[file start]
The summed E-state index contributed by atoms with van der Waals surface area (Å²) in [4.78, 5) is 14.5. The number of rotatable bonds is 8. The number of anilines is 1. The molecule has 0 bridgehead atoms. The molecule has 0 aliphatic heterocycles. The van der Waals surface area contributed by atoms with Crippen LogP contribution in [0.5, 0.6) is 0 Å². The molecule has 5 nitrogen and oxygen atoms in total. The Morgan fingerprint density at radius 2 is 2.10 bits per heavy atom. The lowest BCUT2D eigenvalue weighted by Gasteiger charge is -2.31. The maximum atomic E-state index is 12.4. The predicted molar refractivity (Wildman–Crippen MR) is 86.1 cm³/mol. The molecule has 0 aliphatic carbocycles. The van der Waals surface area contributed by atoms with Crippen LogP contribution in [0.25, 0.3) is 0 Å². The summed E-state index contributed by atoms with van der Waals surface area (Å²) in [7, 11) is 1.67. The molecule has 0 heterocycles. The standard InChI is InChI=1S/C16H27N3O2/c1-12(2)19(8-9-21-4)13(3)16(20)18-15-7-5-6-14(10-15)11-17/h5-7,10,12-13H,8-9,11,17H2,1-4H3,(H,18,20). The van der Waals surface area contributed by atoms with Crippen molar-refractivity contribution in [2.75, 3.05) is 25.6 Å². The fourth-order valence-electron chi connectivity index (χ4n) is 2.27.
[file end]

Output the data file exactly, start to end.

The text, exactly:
The summed E-state index contributed by atoms with van der Waals surface area (Å²) in [4.78, 5) is 14.5. The number of rotatable bonds is 8. The number of anilines is 1. The molecule has 0 bridgehead atoms. The molecule has 0 aliphatic heterocycles. The van der Waals surface area contributed by atoms with Crippen LogP contribution in [0.5, 0.6) is 0 Å². The molecule has 5 nitrogen and oxygen atoms in total. The Morgan fingerprint density at radius 2 is 2.10 bits per heavy atom. The lowest BCUT2D eigenvalue weighted by Gasteiger charge is -2.31. The maximum atomic E-state index is 12.4. The predicted molar refractivity (Wildman–Crippen MR) is 86.1 cm³/mol. The molecule has 0 aliphatic carbocycles. The van der Waals surface area contributed by atoms with Crippen LogP contribution in [0.25, 0.3) is 0 Å². The summed E-state index contributed by atoms with van der Waals surface area (Å²) in [7, 11) is 1.67. The molecule has 0 heterocycles. The standard InChI is InChI=1S/C16H27N3O2/c1-12(2)19(8-9-21-4)13(3)16(20)18-15-7-5-6-14(10-15)11-17/h5-7,10,12-13H,8-9,11,17H2,1-4H3,(H,18,20). The van der Waals surface area contributed by atoms with Crippen molar-refractivity contribution in [2.75, 3.05) is 25.6 Å². The fourth-order valence-electron chi connectivity index (χ4n) is 2.27.